I'm trying to be in cinema. Shit, at least Netflix. Damn, I'll take a Hulu original right now.

I’m curious about some of the things you do behind the scenes. Someone on Twitter asked a similar question recently and you answered: "A&R shit, yes and no’ing, hand shakin, baby kissing." What did you mean by that?

I mean, aside from me just kicking it and shit... We are expanding right now, so it's not just the old team anymore, where everybody just drops randomly whenever they want and there's no quality control. Things have to pass through me now. When I'm not working on my own shit, I spend time listening to new content, finding new artists that we could possibly fuck with, and giving words of encouragement to our artists. So really there's a lot of A&R shit and administrative stuff. Shaking hands and kissing babies. Making sure the brand has a good face.

What are some of your bigger plans for Awful in the next year or so?

I want our frequency of releases to go back up, of course. I also want to get further into film. If you look at all the videos I'm about to release, they're all directed by me, and I'm back on my own wave. So I want to get deeper into that—not just directing videos and shit, but maybe working on a TV show or a comic book.

Over the last six months, you guys have been posting an interview series with Zack Fox called Bruh on your YouTube channel. Where'd the idea for that come from?

That just came out of us just kicking it and shit, then Red Bull came to us. That's something we've always wanted to do—just small content like that. We have a lot of friends in music that we could just call up and have conversations with. So that's just expanding off of something that we naturally do anyway, just hanging out with our homies and shit. 


What are your biggest dreams for Awful Records?

Just big corporate movies and shit like that. I'm trying to be in cinema. Shit, at least Netflix. Damn, I'll take a Hulu Original right now, you know what I'm saying?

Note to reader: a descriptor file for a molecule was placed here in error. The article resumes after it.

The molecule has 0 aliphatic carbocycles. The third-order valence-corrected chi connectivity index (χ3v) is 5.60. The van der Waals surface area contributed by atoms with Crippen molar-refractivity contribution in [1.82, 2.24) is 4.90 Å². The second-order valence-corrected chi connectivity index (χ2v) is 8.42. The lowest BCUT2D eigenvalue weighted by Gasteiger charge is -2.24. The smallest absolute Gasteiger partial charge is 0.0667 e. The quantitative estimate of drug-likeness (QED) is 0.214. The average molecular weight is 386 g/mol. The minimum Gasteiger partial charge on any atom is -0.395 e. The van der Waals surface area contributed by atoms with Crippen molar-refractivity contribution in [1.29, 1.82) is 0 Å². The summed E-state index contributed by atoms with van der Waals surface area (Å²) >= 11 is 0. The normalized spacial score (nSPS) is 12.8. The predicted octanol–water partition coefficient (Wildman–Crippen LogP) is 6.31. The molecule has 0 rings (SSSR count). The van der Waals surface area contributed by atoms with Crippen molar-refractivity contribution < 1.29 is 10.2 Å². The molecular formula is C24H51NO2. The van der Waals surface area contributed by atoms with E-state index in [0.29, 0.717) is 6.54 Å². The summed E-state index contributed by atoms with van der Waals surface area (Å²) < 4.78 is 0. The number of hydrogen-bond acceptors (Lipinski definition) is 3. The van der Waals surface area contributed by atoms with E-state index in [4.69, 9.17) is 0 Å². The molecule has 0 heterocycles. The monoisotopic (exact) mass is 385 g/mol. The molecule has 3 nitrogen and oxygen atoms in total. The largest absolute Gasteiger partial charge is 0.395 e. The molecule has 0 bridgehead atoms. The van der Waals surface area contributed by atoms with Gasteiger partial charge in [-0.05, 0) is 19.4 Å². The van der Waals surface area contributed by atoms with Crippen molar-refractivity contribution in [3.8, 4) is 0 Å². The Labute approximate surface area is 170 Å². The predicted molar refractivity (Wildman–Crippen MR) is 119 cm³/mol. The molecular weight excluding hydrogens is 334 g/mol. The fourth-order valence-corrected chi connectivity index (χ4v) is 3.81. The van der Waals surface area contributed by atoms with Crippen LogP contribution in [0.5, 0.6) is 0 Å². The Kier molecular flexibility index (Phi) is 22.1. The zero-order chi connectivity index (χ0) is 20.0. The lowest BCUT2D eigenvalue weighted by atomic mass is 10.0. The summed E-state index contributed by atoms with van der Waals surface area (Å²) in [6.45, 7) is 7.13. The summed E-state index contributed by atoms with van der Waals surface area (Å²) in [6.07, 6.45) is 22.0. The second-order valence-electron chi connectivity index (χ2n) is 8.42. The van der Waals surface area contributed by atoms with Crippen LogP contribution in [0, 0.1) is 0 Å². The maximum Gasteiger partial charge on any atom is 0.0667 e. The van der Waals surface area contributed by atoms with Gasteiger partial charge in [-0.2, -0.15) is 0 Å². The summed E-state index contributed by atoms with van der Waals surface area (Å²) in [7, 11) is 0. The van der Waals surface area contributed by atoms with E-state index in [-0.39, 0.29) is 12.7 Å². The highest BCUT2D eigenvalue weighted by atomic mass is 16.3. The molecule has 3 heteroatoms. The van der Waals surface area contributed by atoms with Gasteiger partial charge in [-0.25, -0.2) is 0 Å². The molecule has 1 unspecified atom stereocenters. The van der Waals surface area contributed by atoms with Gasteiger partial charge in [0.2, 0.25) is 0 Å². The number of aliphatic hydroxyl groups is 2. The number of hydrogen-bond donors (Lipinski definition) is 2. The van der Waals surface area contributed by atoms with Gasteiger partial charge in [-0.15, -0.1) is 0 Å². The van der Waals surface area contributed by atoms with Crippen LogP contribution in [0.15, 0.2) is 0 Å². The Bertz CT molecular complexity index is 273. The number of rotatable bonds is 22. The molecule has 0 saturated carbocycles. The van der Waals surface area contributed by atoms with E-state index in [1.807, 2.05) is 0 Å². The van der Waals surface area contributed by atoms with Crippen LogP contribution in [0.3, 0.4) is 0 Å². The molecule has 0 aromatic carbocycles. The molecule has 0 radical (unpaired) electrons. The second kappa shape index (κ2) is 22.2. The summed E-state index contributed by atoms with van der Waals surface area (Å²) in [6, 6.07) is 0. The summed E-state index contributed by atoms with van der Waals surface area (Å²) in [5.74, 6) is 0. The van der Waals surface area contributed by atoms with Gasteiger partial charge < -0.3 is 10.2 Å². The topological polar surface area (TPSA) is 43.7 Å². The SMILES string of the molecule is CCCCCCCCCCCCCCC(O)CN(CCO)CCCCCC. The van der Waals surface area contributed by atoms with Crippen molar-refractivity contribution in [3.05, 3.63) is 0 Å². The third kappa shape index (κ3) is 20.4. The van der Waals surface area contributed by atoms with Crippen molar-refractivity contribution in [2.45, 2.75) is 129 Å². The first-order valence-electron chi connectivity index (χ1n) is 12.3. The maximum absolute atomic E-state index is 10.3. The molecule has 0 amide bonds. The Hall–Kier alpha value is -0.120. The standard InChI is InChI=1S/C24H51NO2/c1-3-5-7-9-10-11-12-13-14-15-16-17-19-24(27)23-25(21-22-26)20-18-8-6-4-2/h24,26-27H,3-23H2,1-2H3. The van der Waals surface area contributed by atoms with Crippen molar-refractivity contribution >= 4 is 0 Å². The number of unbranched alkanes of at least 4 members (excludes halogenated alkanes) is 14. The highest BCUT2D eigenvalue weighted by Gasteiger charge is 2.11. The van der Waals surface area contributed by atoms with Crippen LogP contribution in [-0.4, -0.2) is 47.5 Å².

Have you ever thought about telling Awful's story in a documentary or a book?

Yeah. There's a great story there, but that's going to take a little bit more time. I want to hit that when we're all like in our 30s and 40s and shit like that, when nobody cares anymore about getting caught up—you know, a lot of bullshit has happened in our past. People don't quite like to talk about it just yet. But that's something I've been interested in for awhile, especially a book. Then a book to turn into a movie. But that's going to take a little more time.

I want somebody to sit down with all of us and truly listen to our story. Like just get drunk and rant for hours, then combine all that shit into one book. We need somebody that's very on their shit and wouldn't just do something quick, sitting down with us for a month or something. You've gotta talk with us for a smooth year to write a book about everything that has gone on.

When you think back on those early years with Awful and then look at where you’re at now, what have been the biggest changes? And what are you most proud of?

Some of the biggest changes are that we're not all up under each other anymore, and honestly that's an accomplishment in itself. Before, we were all up under each other and we were holding each other up, but now we're all independent people within a larger organization. Everybody's traveling on their own and doing what the fuck they want to do. It's beautiful. 

What is the biggest misconception about Awful Records?

That we're a sex cult. We don't do that anymore.

What’s the biggest misconception about Father?

I don't think there are any misconceptions. Everything seems to be pretty on the nose.[Laughs]. Any assumption I've heard, I've been like, "Yeah, that's pretty true." 

What should fans expect from you in the near future?

The album's coming out and shit. It's gonna be a good ass year.